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  • Ryan van Eerde

Behemoth Guitar Tracking and Editing


DI Guitar Tracking


After I was completely finished with the drum editing I did a rough volume levelling then bounced the tracks down to one stereo file that I could record the DI guitar tracks to. In a new session I imported the stereo drum track for the 3 songs, aligned them to the grid, then created 4 new tracks with guitar amp sims on them so I could play with a some form of distorted sound. The amp sim software I used is called Guitar Rig, which I have talked about and used before in some of my previous productions. Even though it does produce a decent Metal guitar tone my gain goal will be to re-amp these DI guitar tracks at a later date. The software allows the user to get really creative with it's use of multiple amps, pedals, and dual amp setups but seeing as I was going to be re-amping anyway I didn't need to produce a very complicated sound setup. All I used was a tube screamer style overdrive pedal and a Peavey 5150 style amp, which is a very common recording setup used by many Metal bands, this tone was used for all 4 tracks, see image below.



Now that I have a basic Metal guitar tone worked out I could then start to record my DI tracks. Like I did with the drum tracking I split each song up into different sections that I would play through, record, evaluate, delete, then record again until I got takes for all 4 guitar tracks that I was happy with. This was no easy task which took a decent amount of time to do, there are still a couple of parts that I would have liked to get a little tighter but that would have taken a lot more time than what I had, but for the most part they sound relatively in time with each other, see image below. A couple of the tracks required some lead guitar parts which followed the exact same process as the rhythm guitars.

I knew from the start that recording 4 guitars and getting them to all be in time would be difficult but I didn't realise just how much of a challenge it would be, but the effort I went through was well worth it to achieve that sonic thickness I wanted from the guitars. After I was finished recording the DI tracks, I consolidated the separate clips ready for the re-amping session, see image below.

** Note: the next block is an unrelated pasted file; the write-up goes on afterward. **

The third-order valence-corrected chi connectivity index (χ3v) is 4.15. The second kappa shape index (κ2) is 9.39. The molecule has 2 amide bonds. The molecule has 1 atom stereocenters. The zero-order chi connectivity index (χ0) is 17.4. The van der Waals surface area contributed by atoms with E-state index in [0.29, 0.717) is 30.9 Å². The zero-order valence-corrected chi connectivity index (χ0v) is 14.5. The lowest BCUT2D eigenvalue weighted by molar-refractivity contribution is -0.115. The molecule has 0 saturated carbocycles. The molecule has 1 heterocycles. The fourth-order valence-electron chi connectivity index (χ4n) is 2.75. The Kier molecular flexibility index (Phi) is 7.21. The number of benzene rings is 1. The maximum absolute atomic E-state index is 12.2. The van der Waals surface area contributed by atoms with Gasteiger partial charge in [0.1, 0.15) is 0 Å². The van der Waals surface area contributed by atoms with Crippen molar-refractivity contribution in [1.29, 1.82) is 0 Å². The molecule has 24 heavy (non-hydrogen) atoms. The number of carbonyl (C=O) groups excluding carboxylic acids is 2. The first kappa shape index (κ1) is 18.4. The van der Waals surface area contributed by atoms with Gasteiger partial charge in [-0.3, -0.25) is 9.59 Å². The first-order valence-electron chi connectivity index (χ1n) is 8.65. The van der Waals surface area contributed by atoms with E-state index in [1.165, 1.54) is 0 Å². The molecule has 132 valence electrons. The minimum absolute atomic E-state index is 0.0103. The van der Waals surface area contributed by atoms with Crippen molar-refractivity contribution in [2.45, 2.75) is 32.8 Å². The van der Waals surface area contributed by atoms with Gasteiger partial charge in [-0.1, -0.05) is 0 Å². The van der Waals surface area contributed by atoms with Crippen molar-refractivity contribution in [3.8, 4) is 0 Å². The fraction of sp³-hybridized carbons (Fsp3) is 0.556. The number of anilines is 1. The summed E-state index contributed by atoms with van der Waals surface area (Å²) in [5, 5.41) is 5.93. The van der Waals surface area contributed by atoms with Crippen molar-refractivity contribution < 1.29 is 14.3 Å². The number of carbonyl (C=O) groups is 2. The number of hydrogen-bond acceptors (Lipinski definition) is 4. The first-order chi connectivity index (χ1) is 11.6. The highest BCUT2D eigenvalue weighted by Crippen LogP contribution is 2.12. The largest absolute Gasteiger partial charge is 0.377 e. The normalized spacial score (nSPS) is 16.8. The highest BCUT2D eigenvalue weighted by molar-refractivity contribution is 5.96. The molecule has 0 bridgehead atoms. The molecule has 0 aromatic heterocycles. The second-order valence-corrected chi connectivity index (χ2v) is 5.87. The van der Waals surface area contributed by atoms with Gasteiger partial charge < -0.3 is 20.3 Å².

Guitar Re-Amping


For this session I wanted to experiment with a few ideas I had seen other producers use. I wanted to produce 2 different tones for the 2 tracks on each side, a crunch tone and a more high gain tone, so that would look like, Left high gain, Left crunch, Right high gain, Right crunch, I would also slightly change the the settings between the 2 sides as well. I did some re-amping on a previous project so I was mostly going to follow the same ideas I had researched for that, you can view those blogs here, https://www.ryanvaneerde.com/blog/when-metal-gets-heavy , https://www.ryanvaneerde.com/blog/getting-amped .


I used the same microphone choices for the high gain tone that I used in that previous project, a Shure SM57 and a Sennheiser MD421 in exactly the same setup, the 57 facing the edge of the speaker cone and the 421 moved out to the side a little more. As I wanted to produce a distinct difference in sound between the high gain and crunch tones I decided to use different microphones for the crunch to pick up the sound differently to the 57 and 421. I used a Royer 121 and a Shure SM7B because I knew other Metal producers have used those mics to record metal guitar amps, don't ask me where I know from it's just random information that has stuck in my head from watching countless tutorials and interviews. See image below for the 2 different microphone setups.

Left if the crunch tone setup and right is the high gain setup. By luck, chance, miracle, divine intervention, or good setup, the position the mics are in is the very first position that was tried and they just happened to be perfectly in phase, something that I found astonishing when listening to the different setups both times.